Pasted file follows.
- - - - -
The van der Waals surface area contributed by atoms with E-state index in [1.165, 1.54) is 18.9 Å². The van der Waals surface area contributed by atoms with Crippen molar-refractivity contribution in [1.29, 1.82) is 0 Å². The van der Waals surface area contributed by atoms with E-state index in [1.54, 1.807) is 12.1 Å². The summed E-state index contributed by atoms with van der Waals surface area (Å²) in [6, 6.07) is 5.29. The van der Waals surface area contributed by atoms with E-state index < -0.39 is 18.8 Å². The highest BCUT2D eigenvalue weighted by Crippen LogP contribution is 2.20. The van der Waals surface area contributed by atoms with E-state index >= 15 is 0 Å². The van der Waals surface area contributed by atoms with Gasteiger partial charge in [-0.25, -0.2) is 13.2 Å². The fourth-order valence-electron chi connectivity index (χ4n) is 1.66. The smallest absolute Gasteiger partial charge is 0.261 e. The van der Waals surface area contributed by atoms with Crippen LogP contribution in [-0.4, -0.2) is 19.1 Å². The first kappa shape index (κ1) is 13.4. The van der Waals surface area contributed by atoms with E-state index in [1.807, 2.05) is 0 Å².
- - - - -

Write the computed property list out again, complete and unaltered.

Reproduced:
The van der Waals surface area contributed by atoms with E-state index in [1.165, 1.54) is 18.9 Å². The van der Waals surface area contributed by atoms with Crippen molar-refractivity contribution in [1.29, 1.82) is 0 Å². The van der Waals surface area contributed by atoms with E-state index in [1.54, 1.807) is 12.1 Å². The summed E-state index contributed by atoms with van der Waals surface area (Å²) in [6, 6.07) is 5.29. The van der Waals surface area contributed by atoms with E-state index < -0.39 is 18.8 Å². The highest BCUT2D eigenvalue weighted by Crippen LogP contribution is 2.20. The van der Waals surface area contributed by atoms with E-state index >= 15 is 0 Å². The van der Waals surface area contributed by atoms with Gasteiger partial charge in [-0.25, -0.2) is 13.2 Å². The fourth-order valence-electron chi connectivity index (χ4n) is 1.66. The smallest absolute Gasteiger partial charge is 0.261 e. The van der Waals surface area contributed by atoms with Crippen LogP contribution in [-0.4, -0.2) is 19.1 Å². The first kappa shape index (κ1) is 13.4. The van der Waals surface area contributed by atoms with E-state index in [1.807, 2.05) is 0 Å².